I have a table like this:

  `token` varchar(32) NOT NULL,
  `profile` varchar(1000) NOT NULL,
  `created_time` timestamp NOT NULL DEFAULT CURRENT_TIMESTAMP COMMENT '创建时间',
  PRIMARY KEY (`id`)

and some data in this table:

(38, '395d5feaf28df01aafe0781a7f34acbe', 'a:3:{s:2:"id";s:1:"2";s:8:"username";s:7:"wanmeng";s:12:"created_time";s:19:"2011-11-18 19:37:33";}', '2011-12-03 14:14:35'),
(39, '0e0ca06ed9ad86937f190eb9544ac935', 'a:3:{s:2:"id";s:1:"1";s:8:"username";s:6:"delphi";s:12:"created_time";s:19:"2011-11-18 13:29:40";}', '2011-12-03 14:28:36'),
(31, '3cba76b97cf123009632bdaa5a306385', 'a:3:{s:2:"id";s:1:"1";s:8:"username";s:6:"delphi";s:12:"created_time";s:19:"2011-11-18 13:29:40";}', '2011-12-02 15:50:21'),
(30, 'fa356333dd3ee8f1b18b8bf0a827e34c', 'a:3:{s:2:"id";s:1:"1";s:8:"username";s:6:"delphi";s:12:"created_time";s:19:"2011-11-18 13:29:40";}', '2011-12-01 15:32:47')

When I execute the query: SELECT * FROM session WHERE token = false , I expect no result returned, but the mysql returns the results:

39  0e0ca06ed9ad86937f190eb9544ac935    a:3:{s:2:"id";s:1:"1";s:8:"username";s:6:"delphi";...   2011-12-03 22:28:36
30  fa356333dd3ee8f1b18b8bf0a827e34c    a:3:{s:2:"id";s:1:"1";s:8:"username";s:6:"delphi";...   2011-12-01 23:32:47

It seems like the boolean value 'false' can match some varchar, but is there any relation between 'fa356333dd3ee8f1b18b8bf0a827e34c' and 'false', why is it so?

4 Answers 4


In MYSQL, FALSE is not a boolean value, it's an integer, more specifically zero. In fact, MySQL does not have boolean column types (it has BOOL and BOOLEAN but they're mere aliases for TINYINT). So your query is a synonym for:

SELECT * FROM session WHERE token = 0

Since token is a VARCHAR, MySQL needs to convert your strings to number. Run this query and you'll get an idea about the rules:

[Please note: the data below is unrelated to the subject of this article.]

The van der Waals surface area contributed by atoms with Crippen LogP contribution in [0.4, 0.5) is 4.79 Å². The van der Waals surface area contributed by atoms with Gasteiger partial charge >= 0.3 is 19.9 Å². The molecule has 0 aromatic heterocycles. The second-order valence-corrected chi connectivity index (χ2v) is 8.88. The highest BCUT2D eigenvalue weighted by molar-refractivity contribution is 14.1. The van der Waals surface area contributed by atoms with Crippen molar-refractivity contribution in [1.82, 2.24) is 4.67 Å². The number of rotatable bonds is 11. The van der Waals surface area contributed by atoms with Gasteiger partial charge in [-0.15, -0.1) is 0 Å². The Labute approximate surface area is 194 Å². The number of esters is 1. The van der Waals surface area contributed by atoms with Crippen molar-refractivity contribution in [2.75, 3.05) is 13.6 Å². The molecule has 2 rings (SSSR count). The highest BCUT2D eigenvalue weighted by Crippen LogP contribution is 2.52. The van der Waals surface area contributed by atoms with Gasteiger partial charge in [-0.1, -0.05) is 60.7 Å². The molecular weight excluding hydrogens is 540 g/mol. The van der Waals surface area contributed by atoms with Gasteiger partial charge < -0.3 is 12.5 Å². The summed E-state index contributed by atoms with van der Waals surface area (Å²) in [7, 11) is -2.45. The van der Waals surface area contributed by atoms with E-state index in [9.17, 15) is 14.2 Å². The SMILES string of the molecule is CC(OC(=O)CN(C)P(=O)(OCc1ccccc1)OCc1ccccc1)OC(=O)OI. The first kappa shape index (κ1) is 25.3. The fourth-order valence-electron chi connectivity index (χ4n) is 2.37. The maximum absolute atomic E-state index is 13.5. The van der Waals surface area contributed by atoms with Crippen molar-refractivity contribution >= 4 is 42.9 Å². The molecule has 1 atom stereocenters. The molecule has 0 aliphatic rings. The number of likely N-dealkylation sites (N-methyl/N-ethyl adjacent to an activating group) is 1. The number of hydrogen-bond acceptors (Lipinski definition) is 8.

0 + "0001",
    0 + "123abc",
    0 + "abc123"

As a result, fa356333dd3ee8f1b18b8bf0a827e34c casts to 0 because it starts with a letter, thus the match.


If you want to compare a boolean with a varchar, MySQL has to do some implicit type conversion. MySQL casts the varchar value to a boolean, checking only the first character.

If the character is a character or number 0, then the string is evaluated to 0, thus False.
If the character is a number different than 0, then the string is evaluted to 1, thus True (and not appearing in your result set)

The only thing to do is not to compare a string with a boolean, because it makes no sense.

  • The information about number parsing from strings is correct but there aren't any booleans involved here. MySQL does not even have boolean column types. Dec 3, 2011 at 17:37
  • @Álvaro G. Vicario: Yes, you are right, but it is not important to grasp the concept here. There's a value casted to another in order to compare them, whether it is a boolean or an integer is not important. The clarification is probably necessary, though, thank you. Dec 3, 2011 at 18:43

Is there any reason you're not testing token is null or token like ''? Comparing a varchar to false is a bad idea regardless of whether the DB will catch your mistake or not... a varchar is never false, and false doesn't equal null.

  • I'm doing a program with CodeIgniter and I have a method for get the token from http get, like get("token"), and if the "token" is not in the $_GET, it will return false. I simply pass the value to my model method to fetch the session which token equal the passed token, then I found when the token is false, mysql also return some rows for me. I have changed my query to "token = null", but I wondering why it returns that, so I post the question. Thanks for your answer.
    – DelphiQin
    Dec 3, 2011 at 18:05
  • actually, if I recall correctly "token = null" won't work either! I think you can only compare null to "is" as in... "token is null". I won't swear to this, but that's my recollection. Dec 3, 2011 at 23:03

This should be a comment, but I don't have enough reputation... so..

DelphiQin, you said in a comment that you are passing the result of the CI "get()" method to the query parameter. I've been there and I solved by just casting the variable to string before passing to the query:


This way, it will use '' (empty string) instead of boolean false.

I hope it helps people with the same problem.

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